Chiefs are playing to Charles' skills

December, 18, 2013
12/18/13
7:30
AM ET
KANSAS CITY, Mo. -- The first time the Kansas City Chiefs used Jamaal Charles as a receiver this season, they knew they were on to something. The Chiefs split Charles wide to the right and their opponents in the first game of the season, the Jacksonville Jaguars, pointed in wonder at the spectacle before a linebacker, Geno Hayes, scrambled over to cover him.

[+] EnlargeKansas City's Jamaal Charles
Photo by Jed Jacobsohn/Getty ImagesJamaal Charles' ability to run in the open field has given the Chiefs an added option when he turns into a receiver.
That Charles, usually a running back, easily beat Hayes for a 15-yard gain to set up Kansas City's first touchdown of the season was almost beside the point. The Chiefs had seen all they needed from Jacksonville's reaction.

Charles' job description changed that day. The Chiefs started throwing the ball to him more often in an effort to take better advantage of his ability to operate effectively in the open field.

"I think this offensive scheme [brings out the best in me], catching out of the backfield and getting me in space and making people miss," Charles said. "I was so happy when we got coach Andy Reid as our coach and I still am. He put me in position where I can show my talent and go out there and help my team win. That's what it's all about, getting the best player the ball when it's time.”

The Chiefs fed the ball to their best player in last Sunday's win over the Raiders in Oakland, and Charles had a game most running backs only can dream about. He scored five touchdowns -- four of them as a receiver -- as the Chiefs used Charles' abilities to maximum benefit.

Charles' four receiving touchdowns were of 49, 39, 16 and 71 yards. He had a startling 165 yards after the catch on those plays, three of which were screen passes. The Chiefs wasted no time going to Charles on the screen. He scored on Kansas City's first play from scrimmage and again seven Kansas City plays later.

It was something the Chiefs planned after the Raiders were able to constantly harass quarterback Alex Smith when the teams met in October in Kansas City. The receiver of choice was Charles because of his ability to run in the open field.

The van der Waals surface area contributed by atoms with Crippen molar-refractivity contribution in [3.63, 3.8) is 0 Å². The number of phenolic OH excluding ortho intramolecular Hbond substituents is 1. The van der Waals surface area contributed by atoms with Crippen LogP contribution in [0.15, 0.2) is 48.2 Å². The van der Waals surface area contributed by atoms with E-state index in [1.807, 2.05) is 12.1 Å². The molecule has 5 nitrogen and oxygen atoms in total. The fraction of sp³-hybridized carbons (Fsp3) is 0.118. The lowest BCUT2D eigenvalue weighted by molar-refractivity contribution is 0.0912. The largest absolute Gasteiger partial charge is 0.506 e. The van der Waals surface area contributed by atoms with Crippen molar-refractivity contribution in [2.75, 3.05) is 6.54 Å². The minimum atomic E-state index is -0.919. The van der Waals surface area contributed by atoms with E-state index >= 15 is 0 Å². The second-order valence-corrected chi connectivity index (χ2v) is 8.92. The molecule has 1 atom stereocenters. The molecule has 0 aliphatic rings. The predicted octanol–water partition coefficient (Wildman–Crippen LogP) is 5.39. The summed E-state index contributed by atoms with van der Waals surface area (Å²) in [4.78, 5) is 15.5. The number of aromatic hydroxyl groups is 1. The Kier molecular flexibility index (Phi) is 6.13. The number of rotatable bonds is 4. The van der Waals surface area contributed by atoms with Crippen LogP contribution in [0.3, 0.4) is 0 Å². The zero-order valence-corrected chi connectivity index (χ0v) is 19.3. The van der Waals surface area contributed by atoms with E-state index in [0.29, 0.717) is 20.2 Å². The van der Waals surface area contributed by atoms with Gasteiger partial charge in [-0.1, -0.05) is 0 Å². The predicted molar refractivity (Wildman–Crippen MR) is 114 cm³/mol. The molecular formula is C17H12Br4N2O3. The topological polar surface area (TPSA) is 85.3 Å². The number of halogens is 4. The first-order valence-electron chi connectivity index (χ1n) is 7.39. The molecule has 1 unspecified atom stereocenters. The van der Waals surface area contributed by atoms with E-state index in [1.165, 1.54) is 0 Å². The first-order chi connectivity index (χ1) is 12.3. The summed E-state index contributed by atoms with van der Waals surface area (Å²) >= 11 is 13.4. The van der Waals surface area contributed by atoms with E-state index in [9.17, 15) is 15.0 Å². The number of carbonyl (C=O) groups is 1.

He is fast but also has great vision and cutback ability.

"They do a great job of rushing the passer and their blitz game is phenomenal," Reid said. "We felt since we didn't score one time out of the first five drives in the last game against them, we thought maybe the screen game would help us get going. It did work for us. That was something with their great pass rush, we needed to slow it down a little bit."

Including a 1-yard rushing score, Charles had four of Kansas City's first five touchdowns. But Charles' crushing blow was yet to come.

The Raiders had cut a 35-10 deficit to 35-31. On a third down, the Chiefs anticipated a coverage that, like the one in Jacksonville, had a linebacker responsible for Charles.

Charles came out of the backfield on a wheel route and, sure enough, linebacker Miles Burris went after him. Predictably, Charles blew by Burris, caught the pass from Smith in stride and completed the 71-yard touchdown. Oakland's momentum was halted and the Chiefs went on to win 56-31.

"I saw that one coming," Charles said. "In practice, the coach said it's probably going to go if they play the right coverage. I saw the linebacker on me and I knew that was the one guy I had to beat. That's what he said, that I would have to beat just one guy on this play, and I did.

"The coaches do a great job of putting me in great positions."

Increasingly, those positions are as a receiver. Charles, who had a career-high 1,509 rushing yards last season, won't get anywhere near that total this season. He's at 1,181 rushing yards.

His yards-per-carry average is the lowest of his career, though at 4.8 yards it's nothing for Charles to be ashamed of.

But Charles is far more productive as a receiver. The Chiefs haven't in recent seasons thrown a lot of passes to Charles. They largely ignored the screen passes, in part because quarterback Matt Cassel had trouble throwing them, and they were usually ineffective when they did try. The Chiefs also split Charles wide as a receiver only rarely.

He posted his career receiving highs in 2010 with 45 catches, 468 yards and a touchdown.

This year brought the addition of Reid, who favors the passing game and passes to the backs. It also brought the addition of Smith. One of his strengths is his ability to throw the screen pass well.

Charles leads the Chiefs in receptions (65), receiving yards (655) and receiving touchdowns (seven). Those ranks among NFL running backs are fifth, first and first, respectively.

Charles' receiving statistics would be better if he hadn't dropped eight passes, which is tied for the NFL lead among running backs with Reggie Bush of the Detroit Lions.

Adam Teicher

ESPN Kansas City Chiefs reporter

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